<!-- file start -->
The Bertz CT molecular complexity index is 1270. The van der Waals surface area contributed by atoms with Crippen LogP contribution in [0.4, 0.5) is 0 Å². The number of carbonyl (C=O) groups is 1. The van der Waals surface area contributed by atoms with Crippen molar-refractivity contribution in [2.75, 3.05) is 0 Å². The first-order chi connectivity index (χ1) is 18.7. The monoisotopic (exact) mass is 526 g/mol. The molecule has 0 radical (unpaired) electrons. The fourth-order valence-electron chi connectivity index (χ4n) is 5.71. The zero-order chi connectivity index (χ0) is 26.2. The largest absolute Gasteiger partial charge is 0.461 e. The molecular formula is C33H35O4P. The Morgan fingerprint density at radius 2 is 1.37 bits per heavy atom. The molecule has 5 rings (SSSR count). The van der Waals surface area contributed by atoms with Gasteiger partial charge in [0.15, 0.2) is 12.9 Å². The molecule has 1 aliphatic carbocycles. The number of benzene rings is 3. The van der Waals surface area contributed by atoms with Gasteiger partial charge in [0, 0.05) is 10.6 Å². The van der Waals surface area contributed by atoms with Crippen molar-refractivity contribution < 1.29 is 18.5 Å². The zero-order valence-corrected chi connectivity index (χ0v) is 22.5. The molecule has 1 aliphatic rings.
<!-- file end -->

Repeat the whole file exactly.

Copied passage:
The Bertz CT molecular complexity index is 1270. The van der Waals surface area contributed by atoms with Crippen LogP contribution in [0.4, 0.5) is 0 Å². The number of carbonyl (C=O) groups is 1. The van der Waals surface area contributed by atoms with Crippen molar-refractivity contribution in [2.75, 3.05) is 0 Å². The first-order chi connectivity index (χ1) is 18.7. The monoisotopic (exact) mass is 526 g/mol. The molecule has 0 radical (unpaired) electrons. The fourth-order valence-electron chi connectivity index (χ4n) is 5.71. The zero-order chi connectivity index (χ0) is 26.2. The largest absolute Gasteiger partial charge is 0.461 e. The molecular formula is C33H35O4P. The Morgan fingerprint density at radius 2 is 1.37 bits per heavy atom. The molecule has 5 rings (SSSR count). The van der Waals surface area contributed by atoms with Gasteiger partial charge in [0.15, 0.2) is 12.9 Å². The molecule has 1 aliphatic carbocycles. The number of benzene rings is 3. The van der Waals surface area contributed by atoms with Gasteiger partial charge in [0, 0.05) is 10.6 Å². The van der Waals surface area contributed by atoms with Crippen molar-refractivity contribution < 1.29 is 18.5 Å². The zero-order valence-corrected chi connectivity index (χ0v) is 22.5. The molecule has 1 aliphatic rings.